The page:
Snapchat vs. Instagram who’s winning the Stories 2.0
When Instagram released Stories in August 2016, many rolled their eyes at the blatant copying of Snapchat. Since that time, however, Instagram has made Stories its own.On my personal feeds alone, more and more friends and family are switching from Snapchat to Instagram - and while I am slowly transitioning apps myself, I see plenty of opportunities for brands to do the same.
The image-based platform has seen a significant evolution in the past year, with the addition of Stories, live-streaming and a feed algorithm to uncover the most relevant content. Moreover, for businesses specifically, Instagram has also grown, adding business-specific profiles, improved adoptions and, coming soon, shopping tags, which could be huge.
So how have users responded to all this change, which many thought could be moving too far from the platform’s more simplistic, visual-focused roots? The app has grown at its fastest ever rate, now with 600 million monthly active users, 400 million of them logging on every day.
Moreover, this week, Instagram has revealed some new stats on their ad business, announcing that the platform now has 8 million active business profiles, and a million monthly active advertisers.
Here are a few musings about the platforms.
Insights Instagram allows you to know who your followers are.
It is possible that your brand is producing great Snapchat content, but it does not matter if nobody sees it. The barrier of entry for users to follow a brand on Snapchat is much higher than it is on Instagram.
Instagram Stories already has over 150 million users, and 70% of Instagrammers follow a business, underlining the potential in this regard. Also, 60% of Instagram users have indicated that they learn about products and services via the app.
Features cool options.
It is true that Instagram has mimicked many of Snapchat’s storytelling features, but it has also added its own spin, with additional capabilities (my favorite is Boomerang).
In addition to the popular looping video generator, Instagram allows brands and users to tag other profiles in a Story. This is a great feature if your brand works with influencers.
Instagram also allows you to swipe up from a Story to load a website of your choice. Utilize this feature if you want to showcase a product, encourage orders, and more.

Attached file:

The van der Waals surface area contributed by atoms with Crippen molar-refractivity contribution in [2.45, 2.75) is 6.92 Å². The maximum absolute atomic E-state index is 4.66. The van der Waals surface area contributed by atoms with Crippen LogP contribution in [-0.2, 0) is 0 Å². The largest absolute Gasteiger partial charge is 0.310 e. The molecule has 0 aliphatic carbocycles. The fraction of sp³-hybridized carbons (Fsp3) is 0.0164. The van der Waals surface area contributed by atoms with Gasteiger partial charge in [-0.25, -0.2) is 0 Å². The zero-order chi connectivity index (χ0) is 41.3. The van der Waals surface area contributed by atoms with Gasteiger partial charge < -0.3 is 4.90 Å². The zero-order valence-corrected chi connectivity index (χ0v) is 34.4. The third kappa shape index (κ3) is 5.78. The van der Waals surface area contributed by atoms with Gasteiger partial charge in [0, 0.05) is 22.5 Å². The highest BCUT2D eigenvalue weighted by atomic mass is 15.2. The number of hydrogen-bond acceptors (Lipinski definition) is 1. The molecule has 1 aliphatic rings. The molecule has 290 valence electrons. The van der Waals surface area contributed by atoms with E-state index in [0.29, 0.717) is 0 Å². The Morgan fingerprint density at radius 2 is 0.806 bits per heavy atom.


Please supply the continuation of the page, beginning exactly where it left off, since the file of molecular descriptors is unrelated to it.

Money Who doesn't love to find savings!
While posting an Instagram Story to your brand’s page is free, the platform is also rolling out in-story ad units. These ads are not yet available to all businesses, but we’re anxiously awaiting the release - you can see samples of the feed - we stumbled on a cool Airbnb ad recently, or SPG are already getting transactional clicks.
Instagram Stories ads are full-screen, which will ensure they generate maximum impact. They're currently being tested with 30+ clients around the world, including Capital One, Buick, Maybelline New York, Nike, Yoox, Netflix, and Qantas.
You also get more bang for your buck with Instagram Stories compared to Snapchat. Instagram utilizes the same targeting capabilities as Facebook, so your brand can take advantage of the custom audiences that are already set up. Furthermore, the reporting tools will be similar to what your brand is familiar with on Facebook and Instagram.
According to TechCrunch, “Instagram will also provide business accounts with analytics on the reach, impressions, replies and exits of their Stories. They will be able to check analytics on their Stories through the Insights button on their profiles.”
Bottom line, know who your consumer or audience is. Many times if brands forget whom they are targeting, if you demographic is an LOHAS consumer, they may not be on Snapchat.
One thing is for sure, the content is endless, and the ability to engage in visual storytelling has become more accessible to more brands and the more organic, the better.
So, you’ve hired a PR firm. Hopefully you will begin to foster benefits that come in the form of increased visibility, a boost in name recognition for you or your brand and improving your reputation. PR can do all those things by securing what is called earned media.
A positive news story mentioning your company or receiving a great review of your product from a consumer group would fall into the “earned media” category. The benefit of earned media is that it tends to carry more weight with audiences because of the credibility of an independent source confirming your claims. As you probably know, your reputation is not who you are or who you say you are; it’s who others think you or the perception of via your consumers or your followers.
This type of “earned media“ is defined as publicity generated by efforts outside of advertising, which is considered paid media, and it’s considered by most marketers to be more authentic. Not only does it convert at a higher rate than paid, or owned media, it also typically represents a higher lifetime value and has a lower cost per customer acquisition.